If the EU is to reduce its dependence on Russian hydrocarbons or ban them altogether, even by 2027, it will need to secure alternative sources of crude oil supply.
Despite the multiple excellent and well-funded initiatives toward energy transition, these will not be in place within this brief time horizon. (Source: IEA) The most immediate source of the required replacement crude oil supply rests in the Middle East with OPEC members such as Saudi Arabia, Kuwait, and the United Arab Emirates. Diplomatic efforts are in process on this front. (Source: BBC) If some rapprochement is reached with Iran, then they could also join this group.
If replacement capacity comes via this route, we will see additional tonnage transiting the Suez Canal and the SUMED pipeline. A 3mb/d gap in supply will take some 3,000 SuezMax tankers per annum to fill, without taking account of any return transits. Current transits through the Suez of all vessel types stand at just under 20,000 vessels of all types per annum. (Source: Suez Canal Authority)
Although such extra fleet capacity may not be immediately available, this would represent a significant increase in traffic. It may also open the potential for sub-standard vessels and crews to enter the market due to the demand for non-Russian oil. Tankers may then transit the Mediterranean, the Bay of Biscay, and the English Channel to reach ports such as Rotterdam or could be routed via the Adriatic Sea to Triste to feed the Transalpine pipeline supplying German, Austrian and Czech refineries. The Transalpine network transported some 750kb/d of Crude in 2021 (source: Transalpine Pipeline)so replacing the current Druzbha pipeline capacity If the EU is to reduce its dependence on Russian hydrocarbons or ban them altogether, even by 2027, it will need to secure alternative sources of crude oil supply.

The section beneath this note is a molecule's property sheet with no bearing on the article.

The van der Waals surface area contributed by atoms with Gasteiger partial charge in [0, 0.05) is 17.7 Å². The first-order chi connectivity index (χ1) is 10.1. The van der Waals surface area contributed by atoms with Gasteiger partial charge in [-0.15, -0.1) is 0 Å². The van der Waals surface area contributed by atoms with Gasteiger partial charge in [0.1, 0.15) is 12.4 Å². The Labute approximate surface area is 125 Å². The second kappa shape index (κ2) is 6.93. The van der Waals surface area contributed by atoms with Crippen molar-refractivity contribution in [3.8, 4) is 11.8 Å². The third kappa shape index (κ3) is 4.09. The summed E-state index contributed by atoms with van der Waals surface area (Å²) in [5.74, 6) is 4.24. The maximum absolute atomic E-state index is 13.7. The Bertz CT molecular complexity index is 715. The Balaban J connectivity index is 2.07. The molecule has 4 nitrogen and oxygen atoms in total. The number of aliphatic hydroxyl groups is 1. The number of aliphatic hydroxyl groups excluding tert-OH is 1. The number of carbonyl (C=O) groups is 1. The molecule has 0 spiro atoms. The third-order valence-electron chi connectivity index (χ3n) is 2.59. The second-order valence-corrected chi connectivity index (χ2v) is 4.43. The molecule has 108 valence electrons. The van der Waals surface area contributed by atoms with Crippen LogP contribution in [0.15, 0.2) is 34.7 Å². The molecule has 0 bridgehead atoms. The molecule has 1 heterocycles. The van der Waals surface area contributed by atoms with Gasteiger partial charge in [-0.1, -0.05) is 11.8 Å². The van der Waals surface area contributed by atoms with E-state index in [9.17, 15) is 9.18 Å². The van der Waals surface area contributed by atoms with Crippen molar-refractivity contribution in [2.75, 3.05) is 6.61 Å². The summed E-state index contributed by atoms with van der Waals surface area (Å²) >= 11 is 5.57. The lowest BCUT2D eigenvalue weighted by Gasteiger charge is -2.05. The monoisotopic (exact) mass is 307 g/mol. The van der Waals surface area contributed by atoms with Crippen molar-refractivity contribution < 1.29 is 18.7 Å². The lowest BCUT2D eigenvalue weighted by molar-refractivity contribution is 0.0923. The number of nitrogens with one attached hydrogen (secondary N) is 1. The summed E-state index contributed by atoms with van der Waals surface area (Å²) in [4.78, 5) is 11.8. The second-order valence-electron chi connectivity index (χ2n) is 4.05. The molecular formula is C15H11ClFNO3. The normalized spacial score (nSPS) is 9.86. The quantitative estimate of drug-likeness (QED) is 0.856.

Whilst refineries across Europe seek to replace Russian imports, Russian Exploration & Production companies will be looking for new export routes for their oil to locations that have not placed them under an embargo. Existing Russian crude export routes from Primorsk via the Baltic will become longer, passing through the English Channel and then onwards to a sanctions-free recipient. Similarly, Russian exports from Novorossiysk via the Black Sea will now have to continue through the Mediterranean either through the Suez or Straits of Gibraltar to their new destinations.
As an aside, we may speculate whether these vessels are likely to be inclined to meet the emissions limits set across various Emission Control Areas in the EU and elsewhere. The impact on SOx, NOx and particulate (PM10) emissions may be significant.